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Florida Fourth DCA affirms dismissal of complaint against mental health treatment facility brought by family of victim killed in in Marjory Stoneman Douglas High School shooting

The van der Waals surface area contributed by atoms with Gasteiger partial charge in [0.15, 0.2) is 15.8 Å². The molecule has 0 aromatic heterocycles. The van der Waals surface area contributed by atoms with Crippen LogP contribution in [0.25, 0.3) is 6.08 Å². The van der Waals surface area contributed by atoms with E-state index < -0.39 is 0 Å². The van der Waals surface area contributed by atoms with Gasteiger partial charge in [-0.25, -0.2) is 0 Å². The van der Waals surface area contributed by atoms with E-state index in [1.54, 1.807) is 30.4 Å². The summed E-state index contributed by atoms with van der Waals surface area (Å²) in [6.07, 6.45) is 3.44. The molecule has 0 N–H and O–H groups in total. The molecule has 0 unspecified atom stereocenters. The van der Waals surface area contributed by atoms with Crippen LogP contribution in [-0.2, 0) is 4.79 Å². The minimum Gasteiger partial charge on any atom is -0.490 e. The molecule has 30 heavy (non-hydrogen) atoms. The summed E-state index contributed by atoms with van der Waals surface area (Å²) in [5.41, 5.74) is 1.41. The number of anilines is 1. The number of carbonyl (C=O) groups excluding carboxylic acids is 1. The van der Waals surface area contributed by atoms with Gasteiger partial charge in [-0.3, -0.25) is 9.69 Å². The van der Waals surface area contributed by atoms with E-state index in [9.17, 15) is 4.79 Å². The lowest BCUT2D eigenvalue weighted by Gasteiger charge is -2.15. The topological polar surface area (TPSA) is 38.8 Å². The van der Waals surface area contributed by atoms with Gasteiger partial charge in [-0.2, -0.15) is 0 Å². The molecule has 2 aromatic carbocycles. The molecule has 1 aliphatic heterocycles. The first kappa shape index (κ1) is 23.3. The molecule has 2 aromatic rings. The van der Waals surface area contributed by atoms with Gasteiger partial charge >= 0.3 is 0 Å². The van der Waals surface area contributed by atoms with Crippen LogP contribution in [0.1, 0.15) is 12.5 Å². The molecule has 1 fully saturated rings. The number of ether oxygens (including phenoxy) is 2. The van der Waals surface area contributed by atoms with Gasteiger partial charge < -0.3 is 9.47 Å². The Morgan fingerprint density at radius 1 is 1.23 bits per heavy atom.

On May 27, 2020, in Pollack v. Cruz, et al. No. 4D19-1512, the Florida Fourth DCA ruled in a lawsuit arising out of the tragic shooting at Marjory Stoneman Douglas High School in 2018. The parents of the one of the students killed in the shooting sued the appellant, Henderson Behavioral Health, Inc., along with other defendants. Henderson had provided periodic services to the shooter for his anger issues at home and school, ending in December 2016 when the shooter turned 18 and indicated he was not willing to continue counseling. The plaintiff claimed that Henderson was negligent for failing to prevent the shooter from being mainstreamed into the public school system and failing to warn of the shooter’s dangerous propensities. The trial court dismissed the complaint against Henderson based on Henderson’s argument that a mental health provider has no legal duty to warn or protect others from the future possible harm that might be caused by a voluntary outpatient, especially when the patient has long since discontinued his care with the mental health provider. On appeal, the Fourth DCA noted that the crucial inquiry was whether “the defendant’s conduct foreseeably create[s] a broader ‘zone of risk’ that poses a general threat of harm to others,” quoting from McCain v. Fla. Power Corp., 593 So. 2d 500, 502 (Fla. 1992). The Fourth DCA concluded that the plaintiff’s complaint against Henderson was undermined by Florida law establishing that a criminal attack on third parties by an outpatient mental health patient is not within the foreseeable zone of risk created by the mental health provider. The Court cited Mental Health Care, Inc. v. Stuart, 909 So. 2d 371, 374 (Fla. 2d DCA 2005), Boynton v. Burglass, 590 So. 2d 446, 450 (Fla. 3d DCA 1991), Green v. Ross, 691 So. 2d 542, 542 (Fla. 2d DCA 1997) and Tuten v. Fariborzian, 84 So. 3d 1063, 1068 (Fla. 1st DCA 2012). The plaintiff maintained that Henderson could still be found pursuant to the “undertaker’s doctrine”, codified by Restatement (Second) of Tort Section 324A Clay and adopted by the Florida Supreme Court in Elec. Co-op., Inc. v. Johnson, 873 So. 2d 1182 (Fla. 2003). However, the Fourth DCA concluded that even if Henderson played a “key role” in the decision to mainstream the shooter by consulting with the School Board and making a recommendation, that conduct did not give rise to a duty to protect the administration, teachers, and students at the high school from harm, especially when the decision to mainstream the shooter was ultimately up to the School Board, not Henderson.